A joint venture terminated on a multibillion-dollar light-rail expansion project in the Boston area, amid an uproar over cost overruns, should be given a chance to compete for the remaining work when parts of the project are rebid, according to one key player.
Although White-Kiewit-Skanska was terminated for convenience after a state review found the potential for a billion-dollar overrun on what had been a $2-billion project, the joint venture should not be barred from bidding on sections of the 4.7-mile extension, argued Rafael Mares, head of the Conservation Law Foundation’s environmental justice unit.
Made up of J.F. White Contracting Co., Skanska USA Civil Northeast, and Kiewit Infrastructure Co., the joint venture is not blameless, Mares claims. But at the core of the problem was the Massachusetts Bay Transportation Authority's inability to hold costs in line while using a relatively new and sophisticated construction approach, he said. (Story text continues below interactive graphic)
Indirectly, the foundation was a key player in bringing about the Green Line extension, which involves expanding the Green Line from Cambridge to neighboring Somerville and Medford. The foundation had filed a lawsuit against Massachusetts related to the $24-billion Central Artery/Tunnel highway project, completed years earlier. To settle the lawsuit, state officials agreed to offset the increased air pollution the massive highway project would generate by taking measures that included expanding public transit.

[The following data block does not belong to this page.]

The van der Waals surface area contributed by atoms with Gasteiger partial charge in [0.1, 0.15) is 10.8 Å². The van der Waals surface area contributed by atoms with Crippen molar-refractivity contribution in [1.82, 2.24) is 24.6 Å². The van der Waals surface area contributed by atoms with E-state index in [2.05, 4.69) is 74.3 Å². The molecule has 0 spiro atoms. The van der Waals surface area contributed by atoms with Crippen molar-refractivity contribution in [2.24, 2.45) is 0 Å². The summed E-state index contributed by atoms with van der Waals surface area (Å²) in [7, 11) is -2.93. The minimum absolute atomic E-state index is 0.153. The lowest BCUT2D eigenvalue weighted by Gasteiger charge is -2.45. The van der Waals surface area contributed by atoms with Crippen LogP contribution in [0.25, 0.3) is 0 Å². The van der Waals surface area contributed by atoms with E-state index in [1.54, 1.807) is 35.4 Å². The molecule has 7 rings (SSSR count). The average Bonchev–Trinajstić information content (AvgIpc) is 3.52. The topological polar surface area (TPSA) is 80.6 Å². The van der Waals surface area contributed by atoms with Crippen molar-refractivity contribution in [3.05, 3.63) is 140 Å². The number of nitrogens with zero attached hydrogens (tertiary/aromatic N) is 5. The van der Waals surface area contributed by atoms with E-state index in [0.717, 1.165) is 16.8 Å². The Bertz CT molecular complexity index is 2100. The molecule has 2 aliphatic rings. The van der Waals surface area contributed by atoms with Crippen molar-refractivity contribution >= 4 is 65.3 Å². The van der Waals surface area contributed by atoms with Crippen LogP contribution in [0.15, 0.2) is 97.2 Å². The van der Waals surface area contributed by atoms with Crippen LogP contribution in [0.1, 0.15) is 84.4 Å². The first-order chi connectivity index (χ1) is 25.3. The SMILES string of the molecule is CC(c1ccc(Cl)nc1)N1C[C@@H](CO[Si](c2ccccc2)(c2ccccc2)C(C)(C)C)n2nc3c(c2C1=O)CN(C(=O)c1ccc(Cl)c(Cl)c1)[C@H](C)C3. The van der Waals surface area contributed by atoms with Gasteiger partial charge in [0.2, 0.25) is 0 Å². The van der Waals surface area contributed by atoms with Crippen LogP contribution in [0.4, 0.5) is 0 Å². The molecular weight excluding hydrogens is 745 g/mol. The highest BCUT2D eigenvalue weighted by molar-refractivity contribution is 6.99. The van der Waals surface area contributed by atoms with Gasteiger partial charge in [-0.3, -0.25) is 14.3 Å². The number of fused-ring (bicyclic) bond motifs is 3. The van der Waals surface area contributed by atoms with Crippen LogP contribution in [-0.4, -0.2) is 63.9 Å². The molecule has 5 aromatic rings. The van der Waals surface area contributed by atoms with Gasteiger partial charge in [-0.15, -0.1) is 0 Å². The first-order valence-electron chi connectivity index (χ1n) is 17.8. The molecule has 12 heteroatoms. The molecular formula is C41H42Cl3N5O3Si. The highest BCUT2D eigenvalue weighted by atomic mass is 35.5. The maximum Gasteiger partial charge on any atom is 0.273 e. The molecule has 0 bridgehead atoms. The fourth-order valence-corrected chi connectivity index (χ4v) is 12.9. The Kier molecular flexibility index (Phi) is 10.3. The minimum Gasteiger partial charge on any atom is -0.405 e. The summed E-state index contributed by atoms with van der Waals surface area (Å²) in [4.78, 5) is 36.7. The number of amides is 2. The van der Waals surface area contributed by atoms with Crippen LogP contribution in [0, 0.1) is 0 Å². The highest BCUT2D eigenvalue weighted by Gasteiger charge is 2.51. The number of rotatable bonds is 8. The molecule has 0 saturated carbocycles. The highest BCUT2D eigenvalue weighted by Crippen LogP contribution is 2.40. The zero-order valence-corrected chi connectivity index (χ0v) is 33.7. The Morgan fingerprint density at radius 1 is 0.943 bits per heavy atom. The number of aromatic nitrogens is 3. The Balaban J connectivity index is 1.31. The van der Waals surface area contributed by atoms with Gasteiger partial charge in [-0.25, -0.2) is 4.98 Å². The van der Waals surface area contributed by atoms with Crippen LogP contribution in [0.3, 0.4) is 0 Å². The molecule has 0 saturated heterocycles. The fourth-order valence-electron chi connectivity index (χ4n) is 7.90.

White-Skanska-Kiewit should be allowed to compete with other companies for remaining work on the Green Line extension project when it comes out to bid again, said Mares, because that would stoke competition and ensure the best possible price.
“At this point, the best the state can do is have a competitive bidding process,” Mares said. “I would let everyone in and not exclude anyone at this point.”
Disappointment Over Termination
Meanwhile, the contracting joint venture said it wants another shot at the work and that the contracting method wasn't new.
White-Skanska-Kiewit is "disappointed with the MBTA board’s decision to stop the Green Line extension project under its existing contract," said Peter S. White, chief executive of Framingham, Mass.-based J.F. White, the venture's principal partner, in a statement.
The contractor and its joint venture partners "worked hard and collaboratively" with MBTA to provide "a fair, accurate price" and efficiently build based on the "design provided," the statement said.
White said his company, which has performed numerous contracts for the MBTA, believes strongly in the construction management/general contractor approach and that it has worked successfully in other places. The company hopes the joint venture "will have the opportunity to participate in future bids," White added.
Exactly what went wrong, if anything, with the contracting and project delivery method isn't completely clear yet. Of some concern is whether MBTA officials, rushing to a meet a court deadline, hurried into a process without a completed design and full knowledge of the true project costs.
The authority had hired a design joint venture, AECOM Technical Services, Inc./HNTB Corp., and a design oversight consultant, HDR/Gilbane.